Post by: ralpho37 on February 04, 2010, 11:24:25 AM
It's a ghost town down there now compared to what it used to be...
Title: Re: Ruins of Jacksonville: Main Street
Post by: iloveionia on February 04, 2010, 05:27:51 PM
I love the pictures of Main Street in Springfield.  REALLY love the tree canopy.  REALLY makes a stark difference with the canopy gone.  Why established trees are cut is beyond me.  It seems to be a practice in many cities.
Title: Re: Ruins of Jacksonville: Main Street
Post by: DemocraticNole on February 04, 2010, 08:24:39 PM
Anybody know what year they changed the name of Miami Road to Prudential Drive? They ought to change it back to Miami Road. Prudential Drive sounds like some street in the exurbs off of the interstate with boring office parks.

If the city really wants to make Main Street more of a destination, they ought to make it two-ways all the way through.
Title: Re: Ruins of Jacksonville: Main Street
Post by: thelakelander on February 04, 2010, 08:32:21 PM
The name was probably changed when the Prudential building (now the Aetna Building) opened in 1955.  At the time, it was the tallest building in the Southeast.

Title: Re: Ruins of Jacksonville: Main Street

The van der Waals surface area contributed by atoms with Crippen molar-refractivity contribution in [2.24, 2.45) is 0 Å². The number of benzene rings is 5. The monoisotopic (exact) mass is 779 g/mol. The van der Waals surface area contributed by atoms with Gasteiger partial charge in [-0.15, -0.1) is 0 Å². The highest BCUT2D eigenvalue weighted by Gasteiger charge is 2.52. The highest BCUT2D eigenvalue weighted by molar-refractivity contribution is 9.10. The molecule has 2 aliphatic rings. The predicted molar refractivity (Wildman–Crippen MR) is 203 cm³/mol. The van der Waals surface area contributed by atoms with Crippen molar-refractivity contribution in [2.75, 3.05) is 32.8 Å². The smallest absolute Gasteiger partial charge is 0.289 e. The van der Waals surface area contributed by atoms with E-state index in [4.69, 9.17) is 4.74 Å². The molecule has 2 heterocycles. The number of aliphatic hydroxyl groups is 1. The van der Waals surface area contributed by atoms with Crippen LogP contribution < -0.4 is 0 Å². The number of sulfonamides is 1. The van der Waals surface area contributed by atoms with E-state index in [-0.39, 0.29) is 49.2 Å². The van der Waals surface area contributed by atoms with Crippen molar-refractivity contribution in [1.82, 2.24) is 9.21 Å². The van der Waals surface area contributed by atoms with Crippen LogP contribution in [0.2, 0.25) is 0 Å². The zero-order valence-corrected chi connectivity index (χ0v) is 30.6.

Post by: stjr on February 04, 2010, 10:06:21 PM
Great story.
Springfield Atlantic Bank is an odd looking bilding.

I had the same observation, Billy.  The two stars of David on there tell me it may have been a small or temporary synagogue at one time before it was a bank.  I don't think that would have been something the bank would have added.

By the way, Atlantic Bank was a large Jax bank that expanded statewide becoming one of the state's 5 largest banks.  Led by bank legend Billy Walker (still alive), it was the first bank acquired by First Union in Florida and established Jax as First Union's Florida HQ's.  First Union eventually acquired two other very large Florida banks, each of which at one time were the largest banks in Florida: Jax-based Florida National Bank (of Ed Ball days) and Miami-based Southeast Banks (bought through FDIC out of Chapter 7 bankruptcy).  First Union eventually acquired Wachovia, taking their name, and was itself acquired last year by Wells Fargo.


(http://photos.metrojacksonville.com/photos/770863652_6Pr3B-M.jpg)
Title: Re: Ruins of Jacksonville: Main Street
Post by: stjr on February 04, 2010, 10:19:59 PM
I note note the bounty of street level retail in the older pix as well as covered sidewalks and large awnings.  Now, those are pedestrian friendly streets that stand in stark contrast to the concrete and brick walls that represent Main Street downtown today.